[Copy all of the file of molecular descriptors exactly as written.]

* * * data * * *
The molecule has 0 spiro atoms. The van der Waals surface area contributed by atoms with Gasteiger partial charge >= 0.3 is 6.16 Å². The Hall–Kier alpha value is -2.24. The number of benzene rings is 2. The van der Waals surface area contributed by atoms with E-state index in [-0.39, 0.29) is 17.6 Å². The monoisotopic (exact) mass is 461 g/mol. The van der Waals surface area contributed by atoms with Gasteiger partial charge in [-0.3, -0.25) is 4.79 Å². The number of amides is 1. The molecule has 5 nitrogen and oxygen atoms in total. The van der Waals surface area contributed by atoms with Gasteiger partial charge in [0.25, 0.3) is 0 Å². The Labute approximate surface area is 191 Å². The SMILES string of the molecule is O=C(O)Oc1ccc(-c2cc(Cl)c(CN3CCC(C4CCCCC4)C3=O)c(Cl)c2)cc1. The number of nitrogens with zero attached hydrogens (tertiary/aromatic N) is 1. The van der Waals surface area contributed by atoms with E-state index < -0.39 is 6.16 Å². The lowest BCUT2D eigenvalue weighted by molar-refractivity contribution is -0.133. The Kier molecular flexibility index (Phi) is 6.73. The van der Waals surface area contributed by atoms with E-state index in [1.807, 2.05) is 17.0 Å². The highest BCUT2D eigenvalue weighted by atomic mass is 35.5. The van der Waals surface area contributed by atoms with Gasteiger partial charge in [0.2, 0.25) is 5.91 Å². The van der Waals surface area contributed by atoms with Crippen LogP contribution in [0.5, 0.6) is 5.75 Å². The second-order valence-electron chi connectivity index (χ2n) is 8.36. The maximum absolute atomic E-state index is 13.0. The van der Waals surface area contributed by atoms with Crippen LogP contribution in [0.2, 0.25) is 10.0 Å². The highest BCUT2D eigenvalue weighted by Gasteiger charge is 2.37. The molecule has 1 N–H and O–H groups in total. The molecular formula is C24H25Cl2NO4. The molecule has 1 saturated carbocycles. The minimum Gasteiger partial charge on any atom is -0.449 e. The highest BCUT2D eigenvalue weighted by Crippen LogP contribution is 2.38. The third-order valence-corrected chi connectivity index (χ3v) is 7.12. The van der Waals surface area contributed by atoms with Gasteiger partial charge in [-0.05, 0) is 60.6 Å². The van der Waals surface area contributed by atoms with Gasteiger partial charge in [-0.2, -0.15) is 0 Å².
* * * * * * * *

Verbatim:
The molecule has 0 spiro atoms. The van der Waals surface area contributed by atoms with Gasteiger partial charge >= 0.3 is 6.16 Å². The Hall–Kier alpha value is -2.24. The number of benzene rings is 2. The van der Waals surface area contributed by atoms with E-state index in [-0.39, 0.29) is 17.6 Å². The monoisotopic (exact) mass is 461 g/mol. The van der Waals surface area contributed by atoms with Gasteiger partial charge in [-0.3, -0.25) is 4.79 Å². The number of amides is 1. The molecule has 5 nitrogen and oxygen atoms in total. The van der Waals surface area contributed by atoms with Gasteiger partial charge in [0.25, 0.3) is 0 Å². The Labute approximate surface area is 191 Å². The SMILES string of the molecule is O=C(O)Oc1ccc(-c2cc(Cl)c(CN3CCC(C4CCCCC4)C3=O)c(Cl)c2)cc1. The number of nitrogens with zero attached hydrogens (tertiary/aromatic N) is 1. The van der Waals surface area contributed by atoms with E-state index < -0.39 is 6.16 Å². The lowest BCUT2D eigenvalue weighted by molar-refractivity contribution is -0.133. The Kier molecular flexibility index (Phi) is 6.73. The van der Waals surface area contributed by atoms with E-state index in [1.807, 2.05) is 17.0 Å². The highest BCUT2D eigenvalue weighted by atomic mass is 35.5. The van der Waals surface area contributed by atoms with Gasteiger partial charge in [0.2, 0.25) is 5.91 Å². The van der Waals surface area contributed by atoms with Crippen LogP contribution in [0.5, 0.6) is 5.75 Å². The second-order valence-electron chi connectivity index (χ2n) is 8.36. The maximum absolute atomic E-state index is 13.0. The van der Waals surface area contributed by atoms with Crippen LogP contribution in [0.2, 0.25) is 10.0 Å². The highest BCUT2D eigenvalue weighted by Gasteiger charge is 2.37. The molecule has 1 N–H and O–H groups in total. The molecular formula is C24H25Cl2NO4. The molecule has 1 saturated carbocycles. The minimum Gasteiger partial charge on any atom is -0.449 e. The highest BCUT2D eigenvalue weighted by Crippen LogP contribution is 2.38. The third-order valence-corrected chi connectivity index (χ3v) is 7.12. The van der Waals surface area contributed by atoms with Gasteiger partial charge in [-0.05, 0) is 60.6 Å². The van der Waals surface area contributed by atoms with Gasteiger partial charge in [-0.2, -0.15) is 0 Å².